This Rattler left school to serve his country

Former FAMU student Reeshay Lanier is closing in on his one-year anniversary as a member of the U.S. Army.
Photo Submitted by Reeshay Lanier.

Reeshay Lanier will be celebrating his one-year anniversary next month in the U.S. Army. He has been acknowledged by high-ranking officers as well as his former collegiate peers.

Lanier, a 23-year-old from Lakeland, attended FAMU for two years as a criminal justice major before deciding to enlist in the U.S. Army in spring 2018. He chose to leave his basic everyday life as a college student and a working citizen to make a difference for his country.

While at FAMU, Lanier focused on academics while becaming a memorable addition to Strikers Dance Troupe.

His says his experiences at FAMU help him in his everyday life as a U.S. soldier.

“Coming to FAMU has introduced me to developing new love and appreciation for my people. FAMU has also taught me not to give up when times are rough and to always look at the brighter side,” he said in a telephone interview.

Lanier, who is stationed in Fort Shafter, Hawaii, is serving as a geo-spacial engineer. He plans on returning to FAMU to earn his bachelor’s in geo-graphic information system and remote sensing after he finishes his four-year military obligation.

Lanier says that the hardest part about transitioning to such a different lifestyle is being forced to deal with people who are not like him. He said he faced the same challenges at FAMU and he learned how to adjust quickly to any and every situation.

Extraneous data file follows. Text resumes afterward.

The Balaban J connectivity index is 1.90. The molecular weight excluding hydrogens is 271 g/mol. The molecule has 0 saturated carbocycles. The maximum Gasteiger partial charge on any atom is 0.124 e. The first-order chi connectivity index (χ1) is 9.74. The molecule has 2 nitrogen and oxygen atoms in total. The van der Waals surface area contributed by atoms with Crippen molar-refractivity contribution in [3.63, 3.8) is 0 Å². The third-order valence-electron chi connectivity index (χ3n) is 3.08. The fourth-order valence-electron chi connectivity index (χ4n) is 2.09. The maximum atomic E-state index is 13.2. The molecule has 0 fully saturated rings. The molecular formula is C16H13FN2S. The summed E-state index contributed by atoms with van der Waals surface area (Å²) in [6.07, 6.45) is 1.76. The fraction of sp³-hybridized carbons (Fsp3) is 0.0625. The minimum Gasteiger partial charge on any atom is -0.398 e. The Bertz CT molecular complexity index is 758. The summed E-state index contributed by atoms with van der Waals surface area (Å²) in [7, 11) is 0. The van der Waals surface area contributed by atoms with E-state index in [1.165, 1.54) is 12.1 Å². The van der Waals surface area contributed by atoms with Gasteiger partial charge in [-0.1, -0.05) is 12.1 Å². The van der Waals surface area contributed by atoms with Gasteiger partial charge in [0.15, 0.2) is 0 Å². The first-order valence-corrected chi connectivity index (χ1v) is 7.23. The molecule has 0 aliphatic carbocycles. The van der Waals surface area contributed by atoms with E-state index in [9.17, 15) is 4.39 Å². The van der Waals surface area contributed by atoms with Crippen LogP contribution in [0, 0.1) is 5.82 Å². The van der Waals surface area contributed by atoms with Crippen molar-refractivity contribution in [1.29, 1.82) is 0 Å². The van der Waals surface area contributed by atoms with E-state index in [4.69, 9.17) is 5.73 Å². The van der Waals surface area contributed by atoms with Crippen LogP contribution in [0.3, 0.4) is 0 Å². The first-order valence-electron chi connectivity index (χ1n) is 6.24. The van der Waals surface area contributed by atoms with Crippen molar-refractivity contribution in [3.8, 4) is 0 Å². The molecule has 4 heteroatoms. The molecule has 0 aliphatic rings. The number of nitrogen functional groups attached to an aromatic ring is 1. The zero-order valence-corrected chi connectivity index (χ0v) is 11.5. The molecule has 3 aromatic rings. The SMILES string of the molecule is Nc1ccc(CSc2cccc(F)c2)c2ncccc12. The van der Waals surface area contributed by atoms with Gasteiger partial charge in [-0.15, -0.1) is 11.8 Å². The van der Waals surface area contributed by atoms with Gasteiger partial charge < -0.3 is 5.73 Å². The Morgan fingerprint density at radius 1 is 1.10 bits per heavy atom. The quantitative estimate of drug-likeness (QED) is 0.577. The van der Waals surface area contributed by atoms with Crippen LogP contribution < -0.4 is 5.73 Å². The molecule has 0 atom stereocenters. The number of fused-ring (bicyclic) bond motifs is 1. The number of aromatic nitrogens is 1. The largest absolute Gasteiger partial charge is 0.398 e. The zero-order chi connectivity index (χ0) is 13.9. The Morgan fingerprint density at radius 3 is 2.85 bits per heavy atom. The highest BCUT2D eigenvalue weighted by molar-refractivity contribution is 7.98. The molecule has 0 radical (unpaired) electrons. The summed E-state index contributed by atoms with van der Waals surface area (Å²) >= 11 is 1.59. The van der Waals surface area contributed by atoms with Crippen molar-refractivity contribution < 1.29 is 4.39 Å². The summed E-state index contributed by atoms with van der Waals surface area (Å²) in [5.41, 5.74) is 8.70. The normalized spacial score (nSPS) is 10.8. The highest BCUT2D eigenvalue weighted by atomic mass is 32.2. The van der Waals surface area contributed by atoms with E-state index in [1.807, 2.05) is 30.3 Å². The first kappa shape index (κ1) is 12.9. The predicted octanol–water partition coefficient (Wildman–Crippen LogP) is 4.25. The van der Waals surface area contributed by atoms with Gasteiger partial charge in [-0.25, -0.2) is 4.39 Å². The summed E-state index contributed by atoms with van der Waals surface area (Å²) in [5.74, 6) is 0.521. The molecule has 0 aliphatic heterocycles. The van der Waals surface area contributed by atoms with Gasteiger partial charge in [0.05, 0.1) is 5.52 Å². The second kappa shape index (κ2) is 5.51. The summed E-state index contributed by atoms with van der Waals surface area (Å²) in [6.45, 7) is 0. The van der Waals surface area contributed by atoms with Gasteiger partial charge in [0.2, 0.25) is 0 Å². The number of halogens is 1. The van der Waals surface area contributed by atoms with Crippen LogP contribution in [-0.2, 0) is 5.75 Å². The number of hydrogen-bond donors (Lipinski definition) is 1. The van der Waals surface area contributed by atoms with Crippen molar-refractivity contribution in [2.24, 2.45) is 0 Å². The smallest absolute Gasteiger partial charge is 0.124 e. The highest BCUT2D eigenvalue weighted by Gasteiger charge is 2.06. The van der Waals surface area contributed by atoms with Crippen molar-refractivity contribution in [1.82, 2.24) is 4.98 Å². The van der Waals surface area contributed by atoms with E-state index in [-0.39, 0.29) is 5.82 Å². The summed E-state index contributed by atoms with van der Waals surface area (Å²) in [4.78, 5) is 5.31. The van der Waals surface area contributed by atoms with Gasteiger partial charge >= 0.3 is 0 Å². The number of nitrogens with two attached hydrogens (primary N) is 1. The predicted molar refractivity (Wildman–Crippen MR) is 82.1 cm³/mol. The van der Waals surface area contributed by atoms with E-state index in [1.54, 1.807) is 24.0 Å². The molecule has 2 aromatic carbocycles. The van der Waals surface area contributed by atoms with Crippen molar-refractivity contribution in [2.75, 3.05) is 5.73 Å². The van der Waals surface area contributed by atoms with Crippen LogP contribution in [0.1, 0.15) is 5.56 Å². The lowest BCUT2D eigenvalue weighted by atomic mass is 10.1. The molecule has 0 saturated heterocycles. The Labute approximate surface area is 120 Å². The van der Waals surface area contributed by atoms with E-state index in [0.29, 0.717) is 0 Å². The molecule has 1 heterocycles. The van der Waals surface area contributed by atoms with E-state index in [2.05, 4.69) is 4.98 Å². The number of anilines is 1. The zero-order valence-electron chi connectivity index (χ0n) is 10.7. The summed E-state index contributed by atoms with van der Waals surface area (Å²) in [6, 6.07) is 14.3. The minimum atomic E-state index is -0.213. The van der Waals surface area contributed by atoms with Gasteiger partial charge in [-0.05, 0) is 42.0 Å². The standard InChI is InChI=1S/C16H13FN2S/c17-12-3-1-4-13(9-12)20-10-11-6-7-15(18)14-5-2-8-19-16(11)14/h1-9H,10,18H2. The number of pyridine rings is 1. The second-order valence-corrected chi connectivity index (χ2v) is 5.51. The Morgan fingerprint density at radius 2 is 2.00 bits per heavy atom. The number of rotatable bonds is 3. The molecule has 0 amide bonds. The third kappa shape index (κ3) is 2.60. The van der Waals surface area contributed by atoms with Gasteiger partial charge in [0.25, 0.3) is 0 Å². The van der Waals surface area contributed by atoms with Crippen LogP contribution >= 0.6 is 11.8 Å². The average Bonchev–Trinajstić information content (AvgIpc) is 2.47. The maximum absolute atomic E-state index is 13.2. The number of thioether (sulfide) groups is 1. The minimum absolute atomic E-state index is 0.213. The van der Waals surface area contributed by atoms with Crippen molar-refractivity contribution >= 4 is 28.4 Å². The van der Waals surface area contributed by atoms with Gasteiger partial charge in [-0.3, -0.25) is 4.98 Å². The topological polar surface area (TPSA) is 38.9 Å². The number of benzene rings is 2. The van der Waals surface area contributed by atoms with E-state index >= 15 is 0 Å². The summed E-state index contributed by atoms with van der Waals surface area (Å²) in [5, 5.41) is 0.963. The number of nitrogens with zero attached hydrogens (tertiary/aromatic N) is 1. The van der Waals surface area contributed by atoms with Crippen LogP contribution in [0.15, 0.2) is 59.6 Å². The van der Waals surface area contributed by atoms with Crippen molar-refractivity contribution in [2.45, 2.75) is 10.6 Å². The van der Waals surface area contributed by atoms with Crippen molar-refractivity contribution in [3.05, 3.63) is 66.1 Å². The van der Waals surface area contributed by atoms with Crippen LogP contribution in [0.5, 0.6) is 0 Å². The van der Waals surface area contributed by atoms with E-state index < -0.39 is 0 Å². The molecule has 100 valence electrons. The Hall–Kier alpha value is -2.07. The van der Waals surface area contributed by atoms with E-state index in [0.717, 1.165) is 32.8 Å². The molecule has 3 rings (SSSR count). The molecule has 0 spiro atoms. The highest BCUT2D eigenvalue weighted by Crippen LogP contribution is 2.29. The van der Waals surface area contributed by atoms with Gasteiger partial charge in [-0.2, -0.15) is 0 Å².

Capt. Pusharad, the officer in charge of the geo-spacial production cell, said Lanier has an impact on his unit. “(He) has definitely brought a new insight as well as showed his peers that it is possible to hit the ground running even if you do not what where you are running to. Lanier has made great progression in my unit and I look forward to seeing more from him in years to come.”

Another hardship of transitioning from a college student to a U.S. soldier is not being able to see loved ones when he wants to. It can be difficult, he said, to make them understand that what he is doing is for a greater cause.

Lanier’s mother, Aretha Lumpkin, said she initially struggle with his decision to enlist.

“It was hard to grasp at first but i knew that he was serious and once he is serious about something there is no stopping him,” she said.. “I do look forward to his visits from time to time but no mother wants to be limited to when she can see her child even if he is serving the country.”

Lanier has had the opportunity to travel across the country for basic training and job training.

Josh Guerrero, a junior engineering major at FAMU from Fort Myers, knows Lanier as a fellow Striker. “I am beyond proud of my brother, he is doing something that very few people will. I admire his growth and how he has matured since our freshman year at FAMU.”

Lanier also takes pride in being a great vocalist. He was asked to sing the national anthem at “Family Day,” which marked the graduation of his two months of basic training.

Lanier said he is greatly indebted to the students of FAMU and the staff who have stayed in touch with him during his first year in the Army. He also takes the initiative to guide his military colleagues on maintaining the standard using love, charity, dedication and perseverance as he was taught while at FAMU.